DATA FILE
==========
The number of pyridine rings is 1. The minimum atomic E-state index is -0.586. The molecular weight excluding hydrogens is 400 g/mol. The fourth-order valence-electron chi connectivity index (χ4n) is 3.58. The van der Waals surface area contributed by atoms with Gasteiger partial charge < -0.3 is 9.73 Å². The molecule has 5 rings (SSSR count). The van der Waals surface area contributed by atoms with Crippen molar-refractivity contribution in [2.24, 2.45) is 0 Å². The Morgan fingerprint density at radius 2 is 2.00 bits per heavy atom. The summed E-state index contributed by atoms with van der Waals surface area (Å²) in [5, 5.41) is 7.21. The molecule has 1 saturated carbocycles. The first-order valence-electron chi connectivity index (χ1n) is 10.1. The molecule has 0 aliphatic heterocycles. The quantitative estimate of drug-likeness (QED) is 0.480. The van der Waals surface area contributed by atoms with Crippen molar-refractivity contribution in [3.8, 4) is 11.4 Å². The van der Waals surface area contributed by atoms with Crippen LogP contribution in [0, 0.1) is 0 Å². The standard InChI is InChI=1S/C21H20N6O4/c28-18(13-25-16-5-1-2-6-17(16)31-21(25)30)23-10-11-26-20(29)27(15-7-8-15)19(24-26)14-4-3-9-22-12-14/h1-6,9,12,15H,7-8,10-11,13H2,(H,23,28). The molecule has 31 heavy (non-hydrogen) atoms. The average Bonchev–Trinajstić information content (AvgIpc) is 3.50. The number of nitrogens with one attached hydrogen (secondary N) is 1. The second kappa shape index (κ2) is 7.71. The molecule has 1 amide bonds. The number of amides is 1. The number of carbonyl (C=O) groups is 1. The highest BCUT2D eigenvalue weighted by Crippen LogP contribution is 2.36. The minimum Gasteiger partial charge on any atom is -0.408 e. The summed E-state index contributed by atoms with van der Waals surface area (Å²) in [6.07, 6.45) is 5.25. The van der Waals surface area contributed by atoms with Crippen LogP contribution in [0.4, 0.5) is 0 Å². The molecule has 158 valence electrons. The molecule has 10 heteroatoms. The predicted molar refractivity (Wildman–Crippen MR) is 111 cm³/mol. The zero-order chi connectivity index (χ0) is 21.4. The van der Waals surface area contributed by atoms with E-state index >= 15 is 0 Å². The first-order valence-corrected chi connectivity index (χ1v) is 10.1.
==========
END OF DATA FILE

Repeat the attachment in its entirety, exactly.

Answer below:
The number of pyridine rings is 1. The minimum atomic E-state index is -0.586. The molecular weight excluding hydrogens is 400 g/mol. The fourth-order valence-electron chi connectivity index (χ4n) is 3.58. The van der Waals surface area contributed by atoms with Gasteiger partial charge < -0.3 is 9.73 Å². The molecule has 5 rings (SSSR count). The van der Waals surface area contributed by atoms with Crippen molar-refractivity contribution in [2.24, 2.45) is 0 Å². The Morgan fingerprint density at radius 2 is 2.00 bits per heavy atom. The summed E-state index contributed by atoms with van der Waals surface area (Å²) in [5, 5.41) is 7.21. The molecule has 1 saturated carbocycles. The first-order valence-electron chi connectivity index (χ1n) is 10.1. The molecule has 0 aliphatic heterocycles. The quantitative estimate of drug-likeness (QED) is 0.480. The van der Waals surface area contributed by atoms with Crippen molar-refractivity contribution in [3.8, 4) is 11.4 Å². The van der Waals surface area contributed by atoms with Crippen LogP contribution in [0, 0.1) is 0 Å². The standard InChI is InChI=1S/C21H20N6O4/c28-18(13-25-16-5-1-2-6-17(16)31-21(25)30)23-10-11-26-20(29)27(15-7-8-15)19(24-26)14-4-3-9-22-12-14/h1-6,9,12,15H,7-8,10-11,13H2,(H,23,28). The molecule has 31 heavy (non-hydrogen) atoms. The average Bonchev–Trinajstić information content (AvgIpc) is 3.50. The number of nitrogens with one attached hydrogen (secondary N) is 1. The second kappa shape index (κ2) is 7.71. The molecule has 1 amide bonds. The number of amides is 1. The number of carbonyl (C=O) groups is 1. The highest BCUT2D eigenvalue weighted by Crippen LogP contribution is 2.36. The minimum Gasteiger partial charge on any atom is -0.408 e. The summed E-state index contributed by atoms with van der Waals surface area (Å²) in [6.07, 6.45) is 5.25. The van der Waals surface area contributed by atoms with Crippen LogP contribution in [0.4, 0.5) is 0 Å². The molecule has 158 valence electrons. The molecule has 10 heteroatoms. The predicted molar refractivity (Wildman–Crippen MR) is 111 cm³/mol. The zero-order chi connectivity index (χ0) is 21.4. The van der Waals surface area contributed by atoms with E-state index >= 15 is 0 Å². The first-order valence-corrected chi connectivity index (χ1v) is 10.1.